Appropriators attempt to revive talks Monday as Friday shutdown deadline looms

A meeting between 4 top appropriations leaders from the House and Senate is expected at 3:30 p.m.

From left, Senate Appropriations chairman Richard Shelby, R-Ala., House Appropriations chairwoman Nita Lowey, D-N.Y., House Appropriations ranking member Kay Granger, R-Texas, and Senate Appropriations ranking member Patrick Leahy, D-Vt., talk before the start of the Homeland Security Appropriations Conference Committee on Wednesday, Jan. 30, 2019. (Bill Clark/CQ Roll Call file photo)

Republican and Democratic appropriators from both chambers plan to meet Monday afternoon in an effort to revive spending talks as the government heads toward its second shutdown in three months.

The so-called “four corners” — Senate Appropriations Chairman Richard C. Shelby, R-Ala., and ranking member Patrick J. Leahy, D-Vt., and House Appropriations Chairwoman Nita M. Lowey, D- N.Y. and ranking member Kay Granger, R-Texas, — will attend the meeting, according to a Shelby spokeswoman.

A Democratic aide said the meeting would take place at 3:30 p.m.

Negotiators disclosed Sunday that their talks had hit a snag, with Shelby blaming the problem on Democratic insistence to limit the number of beds available for Immigration and Customs Enforcement arrests inside U.S. borders.

“The talks are stalled right now,” the Alabama Republican said on “Fox News Sunday.” Also on Sunday, acting White House Chief of Staff Mick Mulvaney said on “Meet the Press” “you absolutely cannot rule out” a shutdown.”

Meanwhile, President Donald Trump is headed to El Paso for a Monday rally where he will laud the benefits of constructing a wall to protect the southern border. Trump previewed what could be his message in a Monday morning tweet: “The Democrats do not want us to detain, or send back, criminal aliens! This is a brand new demand. Crazy!”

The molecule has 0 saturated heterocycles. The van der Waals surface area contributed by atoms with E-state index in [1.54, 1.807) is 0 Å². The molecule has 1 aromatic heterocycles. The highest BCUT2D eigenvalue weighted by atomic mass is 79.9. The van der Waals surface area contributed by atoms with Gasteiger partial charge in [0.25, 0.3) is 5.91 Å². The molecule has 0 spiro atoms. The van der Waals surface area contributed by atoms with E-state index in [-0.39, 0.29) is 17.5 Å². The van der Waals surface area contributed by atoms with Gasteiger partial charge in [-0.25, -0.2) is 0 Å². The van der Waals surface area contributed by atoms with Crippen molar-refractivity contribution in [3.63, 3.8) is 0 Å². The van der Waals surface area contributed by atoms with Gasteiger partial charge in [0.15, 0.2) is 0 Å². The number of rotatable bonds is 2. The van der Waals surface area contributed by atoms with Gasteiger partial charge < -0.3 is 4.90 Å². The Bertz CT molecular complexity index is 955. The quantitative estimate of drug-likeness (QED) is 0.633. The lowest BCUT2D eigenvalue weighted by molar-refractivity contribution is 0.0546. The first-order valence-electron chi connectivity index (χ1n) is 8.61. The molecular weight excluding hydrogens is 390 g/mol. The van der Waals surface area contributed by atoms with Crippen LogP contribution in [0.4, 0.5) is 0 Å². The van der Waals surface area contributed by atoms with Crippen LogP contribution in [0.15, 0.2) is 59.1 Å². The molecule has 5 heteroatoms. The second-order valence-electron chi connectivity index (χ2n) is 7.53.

Current funding for a portion of the government runs out at midnight Feb. 15 unless House and Senate conferees can resolve the impasse over Trump’s demand for border wall funding and Democratic demands regarding ICE beds.

Trump has sought enough bed space to house an average daily population of 52,000 migrant detainees; House Democrats want to cut that to 35,520 for the rest of the fiscal year ending Sept. 30, while phasing out family detention completely by then. A bipartisan Senate version of the Homeland Security bill, approved last June on a 26-5 vote, would have provided funding for 40,520 detention beds.

The latest dispute centers on a Democratic demand to cap the number of detention beds available for undocumented immigrants arrested when they are already inside the U.S., as opposed to those arrested when trying to cross the border.

Democrats are seeking a cap of 16,500 beds for those arrested inside the country. Republicans have refused to make a counteroffer to the Democrats’ most recent border security proposal until that demand is dropped, according to a Democratic aide.

The Democratic aide said 16,500 is the level of such arrests from the last three months of President Barack Obama’s administration. By contrast, the comparable level for the Trump administration as of Feb. 4 was 20,700, according to the aide, about 25 percent more than in late 2016.

Law enforcement groups have been lobbying against the Democrats’ interior enforcement cap, which was first outlined in a proposal from House Democrats released Jan. 31. “In order to meet the cap being tentatively proposed by Congress, ICE would be compelled to release thousands of aliens from custody,” representatives of the National Sheriffs’ Association and Major County Sheriffs of America wrote to top appropriators in a letter dated Feb. 8.

Shelby tweeted his support for the sheriffs’ position Monday morning. “Our law enforcement professionals warn against restricting ICE’s ability to detain dangerous criminals. We should listen to them,” he wrote.

Republicans have said they would agree to such a cap only if it excludes criminals from the count, a senior GOP aide said. But that condition would make the cap “totally useless,” the Democratic aide said.

“A cap on ICE detention beds will force the Trump administration to prioritize deportation for criminals and people who pose real security threats, not law-abiding immigrants who are contributing to our country,” House Homeland Security Appropriations Subcommittee Chairwoman Lucille Roybal-Allard, D-Calif., said in a statement Sunday.

Kellie Mejdrich and Jennifer Shutt contributed to this report.

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